A British leader has described the ‘incredible welcome’ he received as he and a friend drove two ambulances full of medical supplies to Ukraine.
Charles Blackmore, who founded market intelligence specialists Audere International in 2015, drove one of two vehicles from the UK to Lutsk via Warsaw, arriving in the Ukrainian city on Friday evening.
Speaking from Warsaw Chopin Airport on his way back to the UK, he told the PA news agency: “To receive this amazing welcome by the deputy mayor of the Oblast, the region where we were going, where there were patriotic speeches and songs, and the appreciation, made the trip interesting.
The two ambulances traveled across Europe to deliver the supplies (Audere International)
“When you go through checkpoints, when you go through cities under curfew, when 70% of the city of Lutsk – or 200,000 people – have left the city, you enter a ghost town.
“And when you see what’s happening, being able to help people was a very important journey.”
Audere, which provides intelligence to parties wishing to invest abroad, has already been active in the effort in Ukraine since the start of the Russian invasion, assisting with evacuations and conducting five supply operations.
Mr Blackmore said it was important that the company, which did business in Russia and Eastern Europe before the invasion returned, “put its shoulder to the wheel” and help in Ukraine .
“We had participated in the evacuation of people out of Afghanistan last August,” he said.
“We did not expect seven months later to be involved in a second evacuation, this time in Europe.
“But when it happened, we decided that we really wanted, and we had the right operating model, to be able to contribute to humanitarian aid, evacuation and support for the Ukrainian people.”
As part of this effort, the company delivered two tons of food and 300 liters of liquids, as well as essential items like first aid and clothing, and numerous medical supplies.
But Mr Blackmore was prompted to do something more personal after speaking to an American friend of his, Herb Holtz.
Mr Blackmore explained: ‘He said, ‘I want to do something meaningful.
“’My grandfather was Ukrainian, he left in 1905. I want to do something other than write a check’.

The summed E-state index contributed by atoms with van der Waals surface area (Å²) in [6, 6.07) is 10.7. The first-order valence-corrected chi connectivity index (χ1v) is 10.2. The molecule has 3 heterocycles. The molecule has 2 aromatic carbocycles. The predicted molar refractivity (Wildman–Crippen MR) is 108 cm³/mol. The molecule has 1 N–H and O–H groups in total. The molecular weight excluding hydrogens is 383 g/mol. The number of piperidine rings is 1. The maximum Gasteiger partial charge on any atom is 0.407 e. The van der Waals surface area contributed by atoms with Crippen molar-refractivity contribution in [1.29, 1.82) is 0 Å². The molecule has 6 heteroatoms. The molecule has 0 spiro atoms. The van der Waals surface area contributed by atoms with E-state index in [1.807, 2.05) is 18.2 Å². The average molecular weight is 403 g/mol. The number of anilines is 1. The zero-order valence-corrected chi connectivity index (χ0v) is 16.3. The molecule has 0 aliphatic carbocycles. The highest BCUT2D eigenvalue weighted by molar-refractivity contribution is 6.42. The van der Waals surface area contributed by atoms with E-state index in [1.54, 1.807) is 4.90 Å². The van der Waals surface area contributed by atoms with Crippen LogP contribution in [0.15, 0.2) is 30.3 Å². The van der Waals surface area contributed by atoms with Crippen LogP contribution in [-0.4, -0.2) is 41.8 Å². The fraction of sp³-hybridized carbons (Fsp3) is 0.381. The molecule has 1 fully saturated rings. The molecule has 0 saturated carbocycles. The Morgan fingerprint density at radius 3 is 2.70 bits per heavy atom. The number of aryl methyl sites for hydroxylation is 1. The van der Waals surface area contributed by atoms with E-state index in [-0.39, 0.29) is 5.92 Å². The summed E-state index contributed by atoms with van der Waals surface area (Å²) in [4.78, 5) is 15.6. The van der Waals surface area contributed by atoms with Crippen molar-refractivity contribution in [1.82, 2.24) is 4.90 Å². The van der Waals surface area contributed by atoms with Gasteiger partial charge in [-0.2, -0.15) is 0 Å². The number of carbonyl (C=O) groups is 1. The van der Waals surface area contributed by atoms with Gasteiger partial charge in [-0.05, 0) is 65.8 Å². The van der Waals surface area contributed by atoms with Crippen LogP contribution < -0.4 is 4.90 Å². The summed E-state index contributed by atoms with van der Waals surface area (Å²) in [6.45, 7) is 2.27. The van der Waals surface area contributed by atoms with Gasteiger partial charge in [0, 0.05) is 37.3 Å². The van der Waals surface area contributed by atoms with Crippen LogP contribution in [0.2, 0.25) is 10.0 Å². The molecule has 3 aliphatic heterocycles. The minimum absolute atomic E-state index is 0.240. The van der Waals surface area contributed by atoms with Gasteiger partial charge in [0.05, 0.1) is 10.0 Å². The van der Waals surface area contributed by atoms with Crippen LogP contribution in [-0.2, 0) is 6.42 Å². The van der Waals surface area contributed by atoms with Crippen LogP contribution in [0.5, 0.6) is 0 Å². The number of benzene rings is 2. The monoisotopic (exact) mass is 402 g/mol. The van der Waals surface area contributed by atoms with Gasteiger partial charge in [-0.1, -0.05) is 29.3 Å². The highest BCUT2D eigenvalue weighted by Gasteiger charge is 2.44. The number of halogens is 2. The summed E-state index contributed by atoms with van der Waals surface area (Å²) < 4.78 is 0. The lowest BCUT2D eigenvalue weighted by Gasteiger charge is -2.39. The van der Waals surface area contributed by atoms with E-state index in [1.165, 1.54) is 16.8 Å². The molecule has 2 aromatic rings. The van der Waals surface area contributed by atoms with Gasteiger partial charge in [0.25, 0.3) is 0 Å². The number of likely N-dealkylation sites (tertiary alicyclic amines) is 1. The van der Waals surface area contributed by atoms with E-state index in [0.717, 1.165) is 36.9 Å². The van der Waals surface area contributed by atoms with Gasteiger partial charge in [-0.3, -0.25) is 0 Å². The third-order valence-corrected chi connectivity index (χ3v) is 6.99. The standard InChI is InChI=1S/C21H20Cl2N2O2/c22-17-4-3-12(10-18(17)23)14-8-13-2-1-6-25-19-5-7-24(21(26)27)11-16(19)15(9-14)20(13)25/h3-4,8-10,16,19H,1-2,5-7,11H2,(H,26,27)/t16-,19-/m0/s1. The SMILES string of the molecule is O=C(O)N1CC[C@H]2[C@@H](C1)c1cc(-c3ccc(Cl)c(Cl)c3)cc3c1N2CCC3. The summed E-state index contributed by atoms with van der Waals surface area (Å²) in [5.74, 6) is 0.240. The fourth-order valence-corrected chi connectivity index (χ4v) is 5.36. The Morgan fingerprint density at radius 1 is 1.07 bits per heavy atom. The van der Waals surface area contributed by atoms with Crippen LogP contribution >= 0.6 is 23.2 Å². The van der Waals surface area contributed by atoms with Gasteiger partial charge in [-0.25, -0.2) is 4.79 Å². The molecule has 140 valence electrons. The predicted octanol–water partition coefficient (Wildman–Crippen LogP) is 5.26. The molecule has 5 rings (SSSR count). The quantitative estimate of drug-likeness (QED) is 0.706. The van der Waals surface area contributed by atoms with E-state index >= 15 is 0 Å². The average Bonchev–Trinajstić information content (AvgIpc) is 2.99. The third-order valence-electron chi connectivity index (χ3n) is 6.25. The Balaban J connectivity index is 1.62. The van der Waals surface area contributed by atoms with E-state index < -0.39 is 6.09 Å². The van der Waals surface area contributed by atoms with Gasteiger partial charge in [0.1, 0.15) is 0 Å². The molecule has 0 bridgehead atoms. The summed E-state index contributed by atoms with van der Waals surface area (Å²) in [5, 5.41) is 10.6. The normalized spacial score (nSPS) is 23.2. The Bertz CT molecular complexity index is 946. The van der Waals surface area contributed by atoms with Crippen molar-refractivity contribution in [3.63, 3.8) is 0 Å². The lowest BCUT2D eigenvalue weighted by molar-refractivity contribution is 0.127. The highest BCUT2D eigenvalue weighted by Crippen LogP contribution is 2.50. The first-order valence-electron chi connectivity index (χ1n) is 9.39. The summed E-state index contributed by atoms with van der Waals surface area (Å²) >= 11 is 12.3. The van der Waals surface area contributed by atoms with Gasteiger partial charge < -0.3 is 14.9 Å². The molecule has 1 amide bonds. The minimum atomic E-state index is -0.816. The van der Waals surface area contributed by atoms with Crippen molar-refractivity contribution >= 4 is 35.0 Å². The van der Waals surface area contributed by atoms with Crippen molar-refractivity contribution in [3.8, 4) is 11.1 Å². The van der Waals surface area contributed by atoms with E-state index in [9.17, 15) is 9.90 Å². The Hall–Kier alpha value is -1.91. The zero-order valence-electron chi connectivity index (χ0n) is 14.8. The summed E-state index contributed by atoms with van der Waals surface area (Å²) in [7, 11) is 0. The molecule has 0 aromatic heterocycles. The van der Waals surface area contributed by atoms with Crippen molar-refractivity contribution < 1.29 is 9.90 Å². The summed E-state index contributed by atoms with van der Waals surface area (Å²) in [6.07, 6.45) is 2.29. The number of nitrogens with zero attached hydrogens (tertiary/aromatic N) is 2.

“So I said, ‘Let’s buy a few ambulances, one each, and start by dismantling them, taking them to Ukraine and seeing the end result’.”
The ambulances were from a charity in the UK and were filled with two tonnes of medical supplies.
And although they were delivered to Lutsk in western Ukraine, Mr Blackmore said he was assured the vehicles and supplies would go “straight to the front line”.
“They go to Bucha, for example,” he said.
“And we’re very happy that the ambulances have been really well prepared, properly maintained, so that we know they’re going to last what was obviously going to be a long journey for them.
Charles Blackmore, left, said he and his friend Herb Holtz, right, received an ‘incredible welcome’ (Audere International)
“And they, I suspect, are going to be used a lot if the situation continues as it is right now.”
Mr Blackmore praised the generosity of the British people, saying: ‘There are so many people doing so many things, whether they are working in food kitchens, helping refugees or volunteering to drive ambulances in Poland.”
He said Ukrainians “really appreciate” the UK’s help and support.
And while he said there was a “sense of satisfaction” to have done his part to help, he stressed there was “more to do”.
“What impressed us the most was the good humor and determination of the Ukrainian people,” he said.
“And it’s very important that we stand even closer to them and give them more support and we’re going to seek to do that ourselves.”